MTPR

Montana politics

In a debate that seemed as late as Friday not likely to happen, Republican Ryan Zinke met Democrat John Lewis in a statewide debate that focused on experience and education Monday night in Billings.

Montana PBS had already cancelled broadcast coverage after Zinke cited a scheduling conflict, but the Monday evening debate was available across the state on radio. You can listen to the debate from Yellowstone Public Radio.

Neither candidate has widespread name recognition – Zinke having served in the state legislature and Lewis as state director for former U.S. Sen. Max Baucus – so the debates are a vital piece of both men’s campaigns, according to University of Montana political science professor Christopher Muste.

I think Zinke will attack Lewis for being inexperienced and Lewis will attack Zinke for being out of touch and having extreme views on a number of issues,” Muste said in the pre-debate analysis with Montana Public Radio.

The debate, in the end, was largely a civil and substantive affair. Zinke stuck hard to the issues of education and energy independence, claiming that Montana “had enough coal to support the nation at peak consumption for the next 100 years.”

Lewis countered that Zinke would pursue oil and gas exploration at all times and criticized him for not support limits on energy exploration near Glacier National Park, a position supported by current U.S. Rep. Steve Daines.

On education, Zinke stated he rejected the increasingly controversial learning standards known as Common Core and wanted to boost more training for skilled labor.

Lewis focused his efforts in staking out support for higher education and reducing student loans. He said by financing student loans “much like you would a house” and ensuring continued access to Pell Grants, he could cut the amount of debt many Montana students have. He added that Zinke would cut support for higher education, making it more expensive for students.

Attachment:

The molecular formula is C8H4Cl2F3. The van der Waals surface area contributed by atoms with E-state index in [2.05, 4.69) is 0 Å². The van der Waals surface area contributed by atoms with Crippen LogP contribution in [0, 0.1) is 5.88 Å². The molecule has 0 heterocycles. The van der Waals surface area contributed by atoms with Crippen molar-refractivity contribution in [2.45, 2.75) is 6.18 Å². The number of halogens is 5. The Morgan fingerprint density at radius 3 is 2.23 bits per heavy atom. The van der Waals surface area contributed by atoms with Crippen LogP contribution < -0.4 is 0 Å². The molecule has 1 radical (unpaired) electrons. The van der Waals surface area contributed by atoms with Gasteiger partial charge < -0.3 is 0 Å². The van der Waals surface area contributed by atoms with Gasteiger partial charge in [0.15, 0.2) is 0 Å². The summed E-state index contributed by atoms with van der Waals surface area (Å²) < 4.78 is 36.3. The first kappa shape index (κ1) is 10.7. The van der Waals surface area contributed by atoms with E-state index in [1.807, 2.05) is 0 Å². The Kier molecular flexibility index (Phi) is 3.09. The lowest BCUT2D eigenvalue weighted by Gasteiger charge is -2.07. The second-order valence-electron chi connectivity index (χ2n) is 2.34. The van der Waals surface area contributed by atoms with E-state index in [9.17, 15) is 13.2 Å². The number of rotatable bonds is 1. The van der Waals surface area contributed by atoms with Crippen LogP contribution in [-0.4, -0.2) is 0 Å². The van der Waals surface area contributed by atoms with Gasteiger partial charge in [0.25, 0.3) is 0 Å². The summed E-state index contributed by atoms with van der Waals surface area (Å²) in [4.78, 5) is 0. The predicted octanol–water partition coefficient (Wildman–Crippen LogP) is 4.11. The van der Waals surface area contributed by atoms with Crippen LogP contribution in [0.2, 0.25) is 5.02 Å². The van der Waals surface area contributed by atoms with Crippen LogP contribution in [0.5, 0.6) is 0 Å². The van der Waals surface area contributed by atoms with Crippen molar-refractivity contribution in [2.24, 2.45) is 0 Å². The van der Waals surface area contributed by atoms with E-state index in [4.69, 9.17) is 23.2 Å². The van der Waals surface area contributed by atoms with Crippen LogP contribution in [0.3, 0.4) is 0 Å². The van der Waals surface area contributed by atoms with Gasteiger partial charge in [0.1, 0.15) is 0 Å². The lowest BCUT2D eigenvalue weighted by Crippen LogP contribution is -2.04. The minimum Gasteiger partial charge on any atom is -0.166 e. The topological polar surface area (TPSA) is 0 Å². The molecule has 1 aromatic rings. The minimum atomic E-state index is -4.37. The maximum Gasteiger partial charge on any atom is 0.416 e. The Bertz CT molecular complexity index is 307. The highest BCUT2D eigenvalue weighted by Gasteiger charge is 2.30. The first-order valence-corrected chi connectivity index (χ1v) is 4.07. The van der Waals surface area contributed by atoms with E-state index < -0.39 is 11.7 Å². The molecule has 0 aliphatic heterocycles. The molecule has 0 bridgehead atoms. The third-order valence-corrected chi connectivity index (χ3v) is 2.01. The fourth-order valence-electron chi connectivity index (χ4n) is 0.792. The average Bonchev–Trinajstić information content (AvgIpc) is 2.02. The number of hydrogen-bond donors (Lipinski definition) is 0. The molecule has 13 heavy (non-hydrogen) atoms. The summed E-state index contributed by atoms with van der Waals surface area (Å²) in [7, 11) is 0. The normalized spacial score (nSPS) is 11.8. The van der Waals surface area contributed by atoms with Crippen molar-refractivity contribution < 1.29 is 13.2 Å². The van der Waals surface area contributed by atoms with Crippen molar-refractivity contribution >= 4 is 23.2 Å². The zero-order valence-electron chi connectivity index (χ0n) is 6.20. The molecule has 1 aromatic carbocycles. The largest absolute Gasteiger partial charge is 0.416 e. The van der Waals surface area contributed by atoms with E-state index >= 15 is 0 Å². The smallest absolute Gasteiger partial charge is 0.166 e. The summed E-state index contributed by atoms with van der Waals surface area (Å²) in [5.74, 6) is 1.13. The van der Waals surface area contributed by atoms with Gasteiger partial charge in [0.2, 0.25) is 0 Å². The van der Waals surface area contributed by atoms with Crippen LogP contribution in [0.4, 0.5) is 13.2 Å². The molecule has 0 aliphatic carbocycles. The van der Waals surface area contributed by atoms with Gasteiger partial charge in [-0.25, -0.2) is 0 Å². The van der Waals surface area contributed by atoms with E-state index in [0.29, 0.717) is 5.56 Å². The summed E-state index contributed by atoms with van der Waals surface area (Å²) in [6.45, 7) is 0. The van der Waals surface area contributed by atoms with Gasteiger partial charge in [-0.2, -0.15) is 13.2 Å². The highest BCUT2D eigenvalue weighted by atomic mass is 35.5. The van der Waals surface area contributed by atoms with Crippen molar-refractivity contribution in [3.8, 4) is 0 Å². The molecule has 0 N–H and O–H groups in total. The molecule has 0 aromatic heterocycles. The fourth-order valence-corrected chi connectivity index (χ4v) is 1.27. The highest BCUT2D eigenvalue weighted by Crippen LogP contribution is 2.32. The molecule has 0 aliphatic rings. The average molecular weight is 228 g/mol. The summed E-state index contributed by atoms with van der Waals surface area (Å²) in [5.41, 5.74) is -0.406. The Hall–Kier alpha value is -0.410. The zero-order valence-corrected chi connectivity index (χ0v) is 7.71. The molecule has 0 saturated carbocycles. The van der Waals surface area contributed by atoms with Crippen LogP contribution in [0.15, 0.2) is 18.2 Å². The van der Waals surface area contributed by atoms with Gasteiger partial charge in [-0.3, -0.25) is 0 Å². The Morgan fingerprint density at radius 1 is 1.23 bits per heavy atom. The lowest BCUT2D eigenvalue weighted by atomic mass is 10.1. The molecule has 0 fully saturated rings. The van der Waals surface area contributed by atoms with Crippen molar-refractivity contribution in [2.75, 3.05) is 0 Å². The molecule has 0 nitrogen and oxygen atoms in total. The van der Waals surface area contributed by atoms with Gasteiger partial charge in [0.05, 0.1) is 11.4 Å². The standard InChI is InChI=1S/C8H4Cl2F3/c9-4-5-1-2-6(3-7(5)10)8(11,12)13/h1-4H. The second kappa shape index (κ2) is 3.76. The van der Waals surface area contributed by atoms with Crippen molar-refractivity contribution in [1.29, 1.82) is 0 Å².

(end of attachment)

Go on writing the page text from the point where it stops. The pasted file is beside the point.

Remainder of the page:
The two meet again on Saturday for a debate in Bozeman.

CSPAN

Montana Congressman Ryan Zinke, who is President-elect Donald Trump’s pick for Secretary of Interior, had a four-hour confirmation hearing before the Senate Energy and Natural Resources committee on Tuesday.

Montana’s congressional delegation is seeking to overturn federal mandates for driver's licenses. Senators Steve Daines and Jon Tester and Representative Ryan Zinke announced on Thursday they’ve introduced legislation that would repeal the Real ID Act of 2005.

Republican Lawmakers Try To Cut Off Campaign Regulator's Pay

Jan 12, 2017
The sign outside the Montana Commissioner of Political Practices Office.
Steve Jess

HELENA, Mont. (AP) — Montana's Republican legislative leaders asked state officials Thursday to cut off Commissioner of Political Practices Jonathan Motl's pay amid a legal dispute over the commissioner's term of office.

While the maneuver appears to be an attempt to force Motl out of office, Senate President Scott Sales, R-Bozeman, said the issue isn't about the commissioner himself.